The Issue:

In the wake of the controversy surrounding Apple’s logged files of user locations, developer Markus Eriksson demonstrated that Google’s Android phones store the exact same type of data for its own location services. Like Apple, Google claims that the information is used to improve its database of WiFi locations and cell towers, as well as Google maps. There are, however, key differences:

Differences between the Android’s and the iPhone’s Location Records:

  • However, Android stores far less information than the iPhone; it caches information, rather than logging it.
  • The data is only accessible by root and are not synced to a computer, unlike the iPhone. This makes it harder for an average person to extract the data.
  • The information sent to Google contains a unique, randomized ID that can be tied to a particular phone, which could be used to trace the location data to a person.

The Concerns:

Although Google insists that the location data is assigned a randomized ID, researchers have shown before that “anonymized” data can often be analyzed and correlated with a single person. Additionally, the information is certainly not anonymous if it is taken directly off of one’s phone.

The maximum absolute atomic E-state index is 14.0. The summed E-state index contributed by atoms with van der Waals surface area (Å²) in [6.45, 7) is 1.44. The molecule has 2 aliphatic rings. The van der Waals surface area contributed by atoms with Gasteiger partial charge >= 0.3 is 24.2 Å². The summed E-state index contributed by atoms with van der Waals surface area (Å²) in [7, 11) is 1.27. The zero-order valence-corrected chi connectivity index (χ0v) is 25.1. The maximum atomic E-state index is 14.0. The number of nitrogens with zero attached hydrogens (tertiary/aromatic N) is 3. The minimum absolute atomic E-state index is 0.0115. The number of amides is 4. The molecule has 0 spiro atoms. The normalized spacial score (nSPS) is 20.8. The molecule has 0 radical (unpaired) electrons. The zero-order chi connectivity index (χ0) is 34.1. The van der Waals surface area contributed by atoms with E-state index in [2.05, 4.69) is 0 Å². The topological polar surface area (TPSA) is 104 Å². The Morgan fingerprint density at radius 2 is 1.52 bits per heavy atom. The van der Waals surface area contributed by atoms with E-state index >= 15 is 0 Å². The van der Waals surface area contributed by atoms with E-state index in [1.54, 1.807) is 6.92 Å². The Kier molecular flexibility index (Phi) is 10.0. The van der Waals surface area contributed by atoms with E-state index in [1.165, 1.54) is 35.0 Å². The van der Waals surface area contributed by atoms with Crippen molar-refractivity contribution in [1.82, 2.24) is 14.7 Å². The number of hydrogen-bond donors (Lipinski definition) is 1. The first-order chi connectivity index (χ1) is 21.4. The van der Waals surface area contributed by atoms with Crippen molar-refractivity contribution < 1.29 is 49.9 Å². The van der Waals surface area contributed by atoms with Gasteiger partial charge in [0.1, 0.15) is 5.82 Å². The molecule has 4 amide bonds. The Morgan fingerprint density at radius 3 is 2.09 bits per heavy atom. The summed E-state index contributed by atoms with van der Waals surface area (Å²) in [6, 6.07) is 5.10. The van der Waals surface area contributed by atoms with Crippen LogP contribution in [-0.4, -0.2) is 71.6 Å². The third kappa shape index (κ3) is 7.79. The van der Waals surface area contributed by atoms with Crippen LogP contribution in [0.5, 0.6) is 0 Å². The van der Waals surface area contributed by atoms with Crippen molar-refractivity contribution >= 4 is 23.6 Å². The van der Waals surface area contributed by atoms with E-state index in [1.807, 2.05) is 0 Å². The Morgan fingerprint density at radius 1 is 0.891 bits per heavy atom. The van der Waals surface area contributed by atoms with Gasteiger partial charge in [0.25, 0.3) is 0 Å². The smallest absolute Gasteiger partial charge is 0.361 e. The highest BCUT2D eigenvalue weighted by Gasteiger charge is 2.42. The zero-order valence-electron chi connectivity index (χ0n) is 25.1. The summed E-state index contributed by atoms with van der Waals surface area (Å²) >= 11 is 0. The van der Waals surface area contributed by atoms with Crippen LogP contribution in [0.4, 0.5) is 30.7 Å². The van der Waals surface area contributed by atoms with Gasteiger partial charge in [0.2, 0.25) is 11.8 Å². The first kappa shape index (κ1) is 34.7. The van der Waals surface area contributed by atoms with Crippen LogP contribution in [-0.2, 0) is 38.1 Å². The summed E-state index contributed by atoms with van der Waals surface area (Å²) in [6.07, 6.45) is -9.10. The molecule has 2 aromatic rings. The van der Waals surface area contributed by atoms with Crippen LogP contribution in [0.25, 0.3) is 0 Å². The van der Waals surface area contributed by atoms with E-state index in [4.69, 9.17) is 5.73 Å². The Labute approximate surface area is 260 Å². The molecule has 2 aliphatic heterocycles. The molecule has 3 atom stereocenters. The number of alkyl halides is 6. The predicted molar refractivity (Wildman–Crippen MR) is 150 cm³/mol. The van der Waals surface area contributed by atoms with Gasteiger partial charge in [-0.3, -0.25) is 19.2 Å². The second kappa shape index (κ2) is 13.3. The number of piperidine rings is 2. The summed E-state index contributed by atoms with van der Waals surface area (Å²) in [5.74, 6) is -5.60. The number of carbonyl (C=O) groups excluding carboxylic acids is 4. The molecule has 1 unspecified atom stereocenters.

Google’s Defense:

Google spokesperson Randall Sarafa: “All location sharing on Android is opt-in by the user. We provide users with notice and control over the collection, sharing and use of location in order to provide a better mobile experience on Android devices. Any location data that is sent back to Google location servers is anonymized and is not tied or traceable to a specific user.”

For sources, see our References page.

Location Services

Google insists that its location tracking is opt-in, and that the data is anonymized before they were sent to Google’s servers.